PIC Tutorial 6: Eeproms and Program Memory

What's in a name? Well, quite a lot when you consider electrically erasable programmable read-only memory. For indeed, that mouthful (which thankfully has the acronym eeprom) really does tell much of the story. Read-only implies non-volatility, meaning data are retained when power is removed. The word programmable throws the ball into our court giving us, not the manufacturer, the authority to decide what should be stored. And if something changes later on, we're allowed to erase everything electrically and start over again.

The great power and convenience of flash type eeprom is no doubt a major contributing factor to lessening the tedium of working with microcontrollers. Gone are the days of ultraviolet tubes to erase memory; everything is now easily handled rapidly from within the microcontroller itself.

Most PIC microcontrollers contain eeprom for holding both the program which guides the device, as well as data which might change occasionally over time. The program space can typically be erased and rewritten 100,000 times, while the data section might be good for some 1,000,000 cycles.

Data eeprom is generally used to store configuration values, messages to be displayed on an LCD, or perhaps readings logged from an external sensor. In the last case, the numbers can be stockpiled for later, useful for monitoring trends over time. On the other hand, the main purpose of program memory is pretty obvious. But in fact it too can be used as general purpose data storage if desired. You've just got to know how.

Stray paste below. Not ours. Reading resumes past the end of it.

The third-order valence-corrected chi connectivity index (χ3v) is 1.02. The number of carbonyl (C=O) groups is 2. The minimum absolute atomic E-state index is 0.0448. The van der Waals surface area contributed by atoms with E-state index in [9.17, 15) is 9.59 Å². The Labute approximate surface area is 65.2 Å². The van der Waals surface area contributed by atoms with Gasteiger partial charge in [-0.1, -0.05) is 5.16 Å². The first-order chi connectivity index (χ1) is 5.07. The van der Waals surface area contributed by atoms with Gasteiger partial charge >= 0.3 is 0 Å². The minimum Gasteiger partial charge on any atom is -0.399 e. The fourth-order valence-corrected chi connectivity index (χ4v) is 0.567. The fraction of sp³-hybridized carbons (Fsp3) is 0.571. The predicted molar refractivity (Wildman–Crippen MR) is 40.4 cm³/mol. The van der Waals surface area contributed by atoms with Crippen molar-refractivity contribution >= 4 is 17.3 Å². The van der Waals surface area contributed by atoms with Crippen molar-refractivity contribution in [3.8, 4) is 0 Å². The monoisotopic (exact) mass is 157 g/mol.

While the PIC data sheet is certainly complete (and lengthy) it's also fair to say it doesn't necessarily present its concepts in a friendly piecemeal fashion. That's where this tutorial comes in, reorganizing the material to build from simpler ideas to the increasingly more complex. Moreover, pseudo-code is employed to describe the action, revealing the big picture nicely, making it easy to quickly adapt the procedures to whatever language you prefer. With an experiment thrown in along the way, you should soon find yourself confidently working with PIC program eeprom and data eeprom in your own projects.

Basic Rules of Play

Let's get the initial conditions out of the way. I've selected the ever-popular PIC16F88 for what follows. While there are occasional variations among the various PIC chips, the PIC16F88 is fairly representative. It's easy to adjust for any differences later, once the essential ideas are mastered.

Neither the program space eeprom nor the data eeprom are memory-mapped in the manner so common several decades ago. They are instead manipulated by means of six essential registers, which the manufacturer prefers to call SFRs, short for special function registers. To keep things straight throughout this tutorial, all PIC registers will be indicated in capital letters, which is what your assembler or compiler would probably prefer anyway. User variables and other labels will be shown in lowercase.

Manipulating the Data Eeprom